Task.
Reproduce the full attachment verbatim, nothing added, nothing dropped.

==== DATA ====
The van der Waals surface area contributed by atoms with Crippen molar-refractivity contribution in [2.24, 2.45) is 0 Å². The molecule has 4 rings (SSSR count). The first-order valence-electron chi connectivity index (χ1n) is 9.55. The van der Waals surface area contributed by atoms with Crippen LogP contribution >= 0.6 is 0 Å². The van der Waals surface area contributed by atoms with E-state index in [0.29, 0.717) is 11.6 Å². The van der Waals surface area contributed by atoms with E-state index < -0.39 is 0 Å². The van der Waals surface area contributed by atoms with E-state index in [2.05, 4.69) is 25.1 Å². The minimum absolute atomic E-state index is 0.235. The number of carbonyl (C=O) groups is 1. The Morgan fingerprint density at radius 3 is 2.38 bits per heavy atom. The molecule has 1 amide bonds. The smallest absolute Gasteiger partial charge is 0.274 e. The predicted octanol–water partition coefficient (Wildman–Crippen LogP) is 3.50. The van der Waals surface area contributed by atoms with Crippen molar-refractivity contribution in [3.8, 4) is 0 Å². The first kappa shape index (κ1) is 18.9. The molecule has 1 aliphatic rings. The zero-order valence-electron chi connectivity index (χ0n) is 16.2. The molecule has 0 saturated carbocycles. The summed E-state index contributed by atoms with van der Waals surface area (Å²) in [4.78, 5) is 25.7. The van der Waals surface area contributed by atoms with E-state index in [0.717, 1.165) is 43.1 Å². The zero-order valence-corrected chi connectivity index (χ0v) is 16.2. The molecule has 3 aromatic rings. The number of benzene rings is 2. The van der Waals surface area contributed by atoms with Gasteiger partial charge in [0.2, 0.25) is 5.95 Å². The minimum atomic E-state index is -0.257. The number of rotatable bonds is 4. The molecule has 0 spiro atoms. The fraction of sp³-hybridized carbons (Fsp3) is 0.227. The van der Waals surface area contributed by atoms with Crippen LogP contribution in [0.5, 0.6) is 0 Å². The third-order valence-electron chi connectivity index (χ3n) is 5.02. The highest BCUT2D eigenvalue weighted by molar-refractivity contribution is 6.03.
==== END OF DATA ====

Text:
The van der Waals surface area contributed by atoms with Crippen molar-refractivity contribution in [2.24, 2.45) is 0 Å². The molecule has 4 rings (SSSR count). The first-order valence-electron chi connectivity index (χ1n) is 9.55. The van der Waals surface area contributed by atoms with Crippen LogP contribution >= 0.6 is 0 Å². The van der Waals surface area contributed by atoms with E-state index in [0.29, 0.717) is 11.6 Å². The van der Waals surface area contributed by atoms with E-state index < -0.39 is 0 Å². The van der Waals surface area contributed by atoms with E-state index in [2.05, 4.69) is 25.1 Å². The minimum absolute atomic E-state index is 0.235. The number of carbonyl (C=O) groups is 1. The Morgan fingerprint density at radius 3 is 2.38 bits per heavy atom. The molecule has 1 amide bonds. The smallest absolute Gasteiger partial charge is 0.274 e. The predicted octanol–water partition coefficient (Wildman–Crippen LogP) is 3.50. The van der Waals surface area contributed by atoms with Crippen molar-refractivity contribution in [3.8, 4) is 0 Å². The first kappa shape index (κ1) is 18.9. The molecule has 1 aliphatic rings. The zero-order valence-electron chi connectivity index (χ0n) is 16.2. The molecule has 0 saturated carbocycles. The summed E-state index contributed by atoms with van der Waals surface area (Å²) in [4.78, 5) is 25.7. The van der Waals surface area contributed by atoms with E-state index in [0.717, 1.165) is 43.1 Å². The zero-order valence-corrected chi connectivity index (χ0v) is 16.2. The molecule has 3 aromatic rings. The number of benzene rings is 2. The van der Waals surface area contributed by atoms with Gasteiger partial charge in [0.2, 0.25) is 5.95 Å². The minimum atomic E-state index is -0.257. The number of rotatable bonds is 4. The molecule has 0 spiro atoms. The fraction of sp³-hybridized carbons (Fsp3) is 0.227. The van der Waals surface area contributed by atoms with Crippen LogP contribution in [0.5, 0.6) is 0 Å². The third-order valence-electron chi connectivity index (χ3n) is 5.02. The highest BCUT2D eigenvalue weighted by molar-refractivity contribution is 6.03.